Such confusion undermines the credibility of presidential power by reducing it to a matter of inconsequential speech acts, symptomatic of Obama's own socialisation in the academic world where words, not deeds, are what really count.
Eventually Obama did move from words to deeds, but it had taken a lot to motivate him. The prospect of being upstaged by England and France may have shamed him into action.
Haunted by the past
The surprising emergence of support from the Arab League probably played a role too, at least by providing some public-relations cover for this third American military incursion into a Muslim country. (Of course that Arab League support turned out to be mainly a mirage that faded away quickly, involving no significant military participation).
Yet the most important motivation to act was the prospect of a massacre in Benghazi. Gaddafi's troops were drawing nearer and, his intention to unleash a reign of terror was incontrovertible. It is sometimes said that armies always fight the last war: the strategic lessons from the past overshadow the conflicts of the present, often to detrimental effect.
In this case, the US was facing the memory of its last catastrophe. Some of Obama''s advisers were convinced that the Clinton administration's failure to act in Rwanda in 1994 had contributed to the slaughter of more than 800,000 Tutsis, which made the US complicit in that terrible genocide.
Close associates argued that Obama should not stand by passively but must instead actively prevent the imminent massacres of Libyan civilians. Rwanda, never again!
Obama was simultaneously haunted, in other words, by two spectres of the past. He did not want to repeat Bush's invasion of Iraq, but he was also persuaded that he should not repeat Clinton''s inaction in Rwanda. His twin fears have been to act too much and to act too little.
To act or not to act
In the end, Obama chose to act, but with a conspicuous reluctance that has prevented him from projecting the image of a decisive leader. Instead he communicates a sense of ambiguity and half-heartedness that can never mobilise public support.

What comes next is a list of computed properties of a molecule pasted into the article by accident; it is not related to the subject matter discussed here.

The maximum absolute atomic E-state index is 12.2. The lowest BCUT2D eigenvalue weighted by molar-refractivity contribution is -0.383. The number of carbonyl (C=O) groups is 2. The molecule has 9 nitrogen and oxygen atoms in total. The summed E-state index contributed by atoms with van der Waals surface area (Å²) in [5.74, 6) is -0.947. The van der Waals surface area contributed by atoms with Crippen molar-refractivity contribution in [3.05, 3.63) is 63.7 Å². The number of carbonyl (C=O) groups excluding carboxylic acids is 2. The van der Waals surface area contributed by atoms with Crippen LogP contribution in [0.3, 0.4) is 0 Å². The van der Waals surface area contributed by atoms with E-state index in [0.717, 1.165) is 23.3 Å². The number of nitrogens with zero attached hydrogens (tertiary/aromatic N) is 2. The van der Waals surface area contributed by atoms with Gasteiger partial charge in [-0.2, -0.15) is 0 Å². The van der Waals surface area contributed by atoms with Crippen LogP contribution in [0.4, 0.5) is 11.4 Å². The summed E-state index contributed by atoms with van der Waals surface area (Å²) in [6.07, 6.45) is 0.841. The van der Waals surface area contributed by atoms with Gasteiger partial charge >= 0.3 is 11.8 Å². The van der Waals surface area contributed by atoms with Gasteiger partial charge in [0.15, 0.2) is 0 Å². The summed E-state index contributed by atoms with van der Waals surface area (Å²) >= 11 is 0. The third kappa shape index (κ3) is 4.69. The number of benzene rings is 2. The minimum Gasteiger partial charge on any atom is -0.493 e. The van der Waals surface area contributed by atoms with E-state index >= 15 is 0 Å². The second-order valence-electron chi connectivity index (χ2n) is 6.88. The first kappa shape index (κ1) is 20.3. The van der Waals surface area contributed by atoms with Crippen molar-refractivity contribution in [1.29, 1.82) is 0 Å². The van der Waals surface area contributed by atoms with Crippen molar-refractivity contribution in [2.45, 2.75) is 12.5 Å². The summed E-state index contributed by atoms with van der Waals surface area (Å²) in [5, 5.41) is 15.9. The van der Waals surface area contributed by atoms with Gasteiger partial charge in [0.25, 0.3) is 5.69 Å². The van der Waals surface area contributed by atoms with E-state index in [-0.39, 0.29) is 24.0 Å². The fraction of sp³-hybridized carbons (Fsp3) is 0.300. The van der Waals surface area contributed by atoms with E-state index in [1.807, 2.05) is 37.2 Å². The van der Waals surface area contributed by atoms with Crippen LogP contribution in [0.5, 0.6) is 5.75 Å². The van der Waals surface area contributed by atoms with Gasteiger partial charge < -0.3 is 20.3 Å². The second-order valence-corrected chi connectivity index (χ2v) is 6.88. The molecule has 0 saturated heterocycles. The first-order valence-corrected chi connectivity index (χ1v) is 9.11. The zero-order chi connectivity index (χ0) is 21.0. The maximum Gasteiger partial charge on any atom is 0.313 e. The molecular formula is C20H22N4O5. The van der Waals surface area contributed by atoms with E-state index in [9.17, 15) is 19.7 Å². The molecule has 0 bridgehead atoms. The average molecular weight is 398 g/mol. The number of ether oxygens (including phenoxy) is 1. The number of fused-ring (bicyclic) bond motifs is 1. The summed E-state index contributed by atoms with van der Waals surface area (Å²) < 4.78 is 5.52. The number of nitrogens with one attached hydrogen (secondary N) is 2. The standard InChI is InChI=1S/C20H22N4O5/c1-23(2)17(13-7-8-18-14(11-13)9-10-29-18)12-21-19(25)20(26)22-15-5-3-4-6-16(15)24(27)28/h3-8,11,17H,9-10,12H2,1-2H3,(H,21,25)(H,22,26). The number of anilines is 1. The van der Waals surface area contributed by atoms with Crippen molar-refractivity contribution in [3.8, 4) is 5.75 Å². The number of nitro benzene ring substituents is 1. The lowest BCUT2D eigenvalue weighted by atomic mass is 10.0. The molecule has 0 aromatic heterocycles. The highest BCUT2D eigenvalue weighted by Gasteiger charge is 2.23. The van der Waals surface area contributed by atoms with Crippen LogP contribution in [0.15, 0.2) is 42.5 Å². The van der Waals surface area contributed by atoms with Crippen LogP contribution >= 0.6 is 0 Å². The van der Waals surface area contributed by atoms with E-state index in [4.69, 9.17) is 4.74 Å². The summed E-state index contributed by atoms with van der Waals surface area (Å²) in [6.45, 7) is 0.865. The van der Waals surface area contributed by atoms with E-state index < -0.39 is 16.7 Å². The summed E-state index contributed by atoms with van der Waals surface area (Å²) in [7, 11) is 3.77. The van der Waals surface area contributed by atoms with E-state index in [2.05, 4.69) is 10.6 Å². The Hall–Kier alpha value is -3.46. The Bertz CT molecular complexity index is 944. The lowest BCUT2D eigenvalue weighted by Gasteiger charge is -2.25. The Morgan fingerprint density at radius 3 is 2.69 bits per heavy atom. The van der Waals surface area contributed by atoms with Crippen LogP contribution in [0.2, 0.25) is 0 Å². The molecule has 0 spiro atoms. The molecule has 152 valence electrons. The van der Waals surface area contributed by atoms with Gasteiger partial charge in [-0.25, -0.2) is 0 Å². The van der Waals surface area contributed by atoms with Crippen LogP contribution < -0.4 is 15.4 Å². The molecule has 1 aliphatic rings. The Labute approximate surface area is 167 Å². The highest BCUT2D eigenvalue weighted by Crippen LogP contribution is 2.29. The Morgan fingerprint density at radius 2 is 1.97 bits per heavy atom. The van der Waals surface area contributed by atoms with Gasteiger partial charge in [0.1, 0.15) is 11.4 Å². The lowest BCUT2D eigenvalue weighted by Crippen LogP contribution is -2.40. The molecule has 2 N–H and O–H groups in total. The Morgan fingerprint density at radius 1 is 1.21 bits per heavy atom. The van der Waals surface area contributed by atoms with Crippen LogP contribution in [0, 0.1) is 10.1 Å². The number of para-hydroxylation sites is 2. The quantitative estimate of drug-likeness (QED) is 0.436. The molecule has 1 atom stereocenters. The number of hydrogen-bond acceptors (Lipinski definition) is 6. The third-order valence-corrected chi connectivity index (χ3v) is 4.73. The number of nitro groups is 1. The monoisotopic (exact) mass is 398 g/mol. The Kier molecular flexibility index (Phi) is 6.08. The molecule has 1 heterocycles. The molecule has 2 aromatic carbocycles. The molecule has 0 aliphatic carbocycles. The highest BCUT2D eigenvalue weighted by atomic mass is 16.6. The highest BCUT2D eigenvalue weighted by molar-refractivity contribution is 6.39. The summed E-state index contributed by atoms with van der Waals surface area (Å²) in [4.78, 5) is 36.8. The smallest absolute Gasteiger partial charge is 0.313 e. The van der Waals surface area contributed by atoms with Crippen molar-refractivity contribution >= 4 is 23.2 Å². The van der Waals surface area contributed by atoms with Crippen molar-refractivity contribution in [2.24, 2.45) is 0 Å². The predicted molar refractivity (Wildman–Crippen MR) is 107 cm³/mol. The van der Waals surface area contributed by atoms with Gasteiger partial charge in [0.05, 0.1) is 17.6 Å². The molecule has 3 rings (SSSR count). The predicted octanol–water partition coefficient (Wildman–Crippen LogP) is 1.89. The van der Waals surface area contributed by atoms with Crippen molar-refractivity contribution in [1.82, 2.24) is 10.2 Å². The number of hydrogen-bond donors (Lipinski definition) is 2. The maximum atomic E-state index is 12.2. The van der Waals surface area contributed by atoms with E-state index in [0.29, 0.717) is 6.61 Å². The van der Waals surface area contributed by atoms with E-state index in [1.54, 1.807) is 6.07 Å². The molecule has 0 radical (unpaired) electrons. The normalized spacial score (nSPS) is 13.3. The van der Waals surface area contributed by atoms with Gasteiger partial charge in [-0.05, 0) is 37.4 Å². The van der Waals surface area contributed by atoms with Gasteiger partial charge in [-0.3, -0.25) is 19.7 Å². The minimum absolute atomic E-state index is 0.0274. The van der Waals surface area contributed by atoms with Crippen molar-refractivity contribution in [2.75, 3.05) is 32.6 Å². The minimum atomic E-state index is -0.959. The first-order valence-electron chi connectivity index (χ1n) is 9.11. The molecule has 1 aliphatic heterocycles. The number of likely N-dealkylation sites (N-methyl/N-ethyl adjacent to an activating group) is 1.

On the contrary, Obama's high-profile hesitation has attracted domestic opponents in curious alliances across the political spectrum.
Isolationists on the right find themselves in the unanticipated company of anti-war activists from the left in opposing the Libyan campaign.
Meanwhile human rights interventionists on the left are making common cause with neo-conservative advocates of the democracy agenda of the Bush years.
In supporting the US involvement in Libya, these interventionist and neo-cons complain that the president dithered too long and that he continues to refuse to take the steps necessary to win. For those steps would lead to directly to regime change, beyond the limits of the UN resolution.
Yet how can the US continue to limit its war goals to the protection of civilians, if the very civilians whom it is trying to protect are risking their lives for regime change? Should not the US pursue regime change too?
Setting the end of Gaddafi as an explicit goal, however, would require a firm sense of resolve, which Obama has so far lacked. Perhaps he will discover it yet.
The news that he has authorised CIA agents to assist the rebels certainly goes well beyond the protection of civilians authorised by the UN resolution, and it puts American boots on the ground, notwithstanding all denials.
This could be Obama's real moment of decision.
Russell Berman is a senior fellow at the Hoover Institution, Professor in the Humanities at Stanford University, and an expert in international relations and terrorism. He is also the author of numerous books, including Freedom or Terror: Europe Faces Jihad (Hoover Institution, 2010).
The views expressed in this article are the author''s own and do not necessarily reflect Al Jazeera''s editorial policy.